2. Impact: is defined as the level of harm or damage, that might affect you and your family, further to being exploited by a vulnerability and /or a threat, for example; data leak, identity theft, privacy breach, … 

  3. Likelihood: in order to assess your family cyber risks, you need to understand and evaluate their likelihood of being affected by cyber threats and/or vulnerabilities at a first stage, in addition, to compare the length of their exposure to the connected world and their technical know-how of the existing tools to identify and mitigate these dangers. Thus, the likelihood value is calculated based on the following factors: threats, vulnerabilities, exposure, and mitigation measures.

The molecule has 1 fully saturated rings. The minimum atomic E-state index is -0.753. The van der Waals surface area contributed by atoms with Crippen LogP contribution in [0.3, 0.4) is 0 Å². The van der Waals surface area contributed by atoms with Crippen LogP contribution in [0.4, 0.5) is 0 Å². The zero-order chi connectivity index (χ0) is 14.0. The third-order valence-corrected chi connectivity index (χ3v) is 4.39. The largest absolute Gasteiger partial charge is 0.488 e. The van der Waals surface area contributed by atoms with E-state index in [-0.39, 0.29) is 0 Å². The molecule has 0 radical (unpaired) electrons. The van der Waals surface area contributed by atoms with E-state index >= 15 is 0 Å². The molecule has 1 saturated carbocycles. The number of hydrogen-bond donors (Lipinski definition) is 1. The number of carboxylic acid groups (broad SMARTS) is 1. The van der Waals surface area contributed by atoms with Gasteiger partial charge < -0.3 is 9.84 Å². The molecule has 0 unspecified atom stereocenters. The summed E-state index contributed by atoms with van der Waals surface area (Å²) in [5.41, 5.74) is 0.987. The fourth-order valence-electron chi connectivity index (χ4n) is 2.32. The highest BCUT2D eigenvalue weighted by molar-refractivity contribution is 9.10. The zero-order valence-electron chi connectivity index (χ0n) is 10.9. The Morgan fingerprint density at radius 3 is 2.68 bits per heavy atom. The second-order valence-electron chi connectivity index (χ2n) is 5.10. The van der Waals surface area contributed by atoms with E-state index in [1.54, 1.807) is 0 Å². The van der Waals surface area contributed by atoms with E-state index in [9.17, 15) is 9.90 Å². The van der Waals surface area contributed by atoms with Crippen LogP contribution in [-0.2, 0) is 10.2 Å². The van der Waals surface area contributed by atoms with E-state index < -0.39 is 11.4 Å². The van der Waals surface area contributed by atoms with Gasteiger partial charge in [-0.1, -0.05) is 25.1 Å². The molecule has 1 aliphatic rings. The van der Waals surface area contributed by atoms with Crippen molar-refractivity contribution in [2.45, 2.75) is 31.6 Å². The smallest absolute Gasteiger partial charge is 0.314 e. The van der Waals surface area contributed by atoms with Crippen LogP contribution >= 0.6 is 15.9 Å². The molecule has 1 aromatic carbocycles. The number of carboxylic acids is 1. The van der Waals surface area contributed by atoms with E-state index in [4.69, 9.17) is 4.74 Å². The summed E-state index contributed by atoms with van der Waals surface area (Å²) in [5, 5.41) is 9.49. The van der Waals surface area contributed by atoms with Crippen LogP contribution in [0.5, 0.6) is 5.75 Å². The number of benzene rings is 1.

• Cyber Threats refer to any malicious code (virus, worm, phishing, …) or actor (hackers, criminals, predators, hacktivists…) that can exploit your digital weaknesses/vulnerabilities to cause harm to you and your family. 

  • Vulnerabilities include any weakness in the system configuration and applications, in addition, the knowledge and capabilities of your family members to secure their digital devices and online presence. Vulnerabilities can expose you and your family to different types of risks. Thus, a vulnerability assessment is essential to identify your family's weaknesses and strengths in protecting their online presence. 

  • Exposure is the frequency and duration of being connected and present online. Long periods of connectivity and presence online increases the likelihood of being targeted.  

  • Mitigation measures are the measures and tools that you may use to limit, control, and protect your family digital assets, like firewall, antivirus, etc. in addition to your family online presence policy and their knowledge to assess digital threats.